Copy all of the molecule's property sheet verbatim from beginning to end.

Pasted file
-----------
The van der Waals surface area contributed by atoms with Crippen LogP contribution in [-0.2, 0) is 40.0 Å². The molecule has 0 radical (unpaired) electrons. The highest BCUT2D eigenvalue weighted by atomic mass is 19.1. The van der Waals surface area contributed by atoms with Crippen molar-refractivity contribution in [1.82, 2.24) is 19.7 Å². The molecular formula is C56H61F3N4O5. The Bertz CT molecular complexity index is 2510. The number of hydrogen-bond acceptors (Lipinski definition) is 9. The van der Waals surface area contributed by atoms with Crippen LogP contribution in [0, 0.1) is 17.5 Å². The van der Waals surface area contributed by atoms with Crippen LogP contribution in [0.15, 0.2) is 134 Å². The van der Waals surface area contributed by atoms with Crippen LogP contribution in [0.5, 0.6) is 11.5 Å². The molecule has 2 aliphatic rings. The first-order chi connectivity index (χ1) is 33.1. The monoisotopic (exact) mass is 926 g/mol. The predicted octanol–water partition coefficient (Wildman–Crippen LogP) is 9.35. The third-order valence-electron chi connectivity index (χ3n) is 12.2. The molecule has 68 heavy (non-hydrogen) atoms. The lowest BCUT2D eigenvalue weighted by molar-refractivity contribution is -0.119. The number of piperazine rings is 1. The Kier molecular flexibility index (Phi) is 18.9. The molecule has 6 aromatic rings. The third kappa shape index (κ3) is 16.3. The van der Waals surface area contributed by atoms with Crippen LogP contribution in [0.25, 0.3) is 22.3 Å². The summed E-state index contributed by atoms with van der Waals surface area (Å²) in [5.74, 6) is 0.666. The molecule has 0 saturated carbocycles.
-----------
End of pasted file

The van der Waals surface area contributed by atoms with Crippen LogP contribution in [-0.2, 0) is 40.0 Å². The molecule has 0 radical (unpaired) electrons. The highest BCUT2D eigenvalue weighted by atomic mass is 19.1. The van der Waals surface area contributed by atoms with Crippen molar-refractivity contribution in [1.82, 2.24) is 19.7 Å². The molecular formula is C56H61F3N4O5. The Bertz CT molecular complexity index is 2510. The number of hydrogen-bond acceptors (Lipinski definition) is 9. The van der Waals surface area contributed by atoms with Crippen LogP contribution in [0, 0.1) is 17.5 Å². The van der Waals surface area contributed by atoms with Crippen LogP contribution in [0.15, 0.2) is 134 Å². The van der Waals surface area contributed by atoms with Crippen LogP contribution in [0.5, 0.6) is 11.5 Å². The molecule has 2 aliphatic rings. The first-order chi connectivity index (χ1) is 33.1. The monoisotopic (exact) mass is 926 g/mol. The predicted octanol–water partition coefficient (Wildman–Crippen LogP) is 9.35. The third-order valence-electron chi connectivity index (χ3n) is 12.2. The molecule has 68 heavy (non-hydrogen) atoms. The lowest BCUT2D eigenvalue weighted by molar-refractivity contribution is -0.119. The number of piperazine rings is 1. The Kier molecular flexibility index (Phi) is 18.9. The molecule has 6 aromatic rings. The third kappa shape index (κ3) is 16.3. The van der Waals surface area contributed by atoms with Crippen LogP contribution in [0.25, 0.3) is 22.3 Å². The summed E-state index contributed by atoms with van der Waals surface area (Å²) in [5.74, 6) is 0.666. The molecule has 0 saturated carbocycles.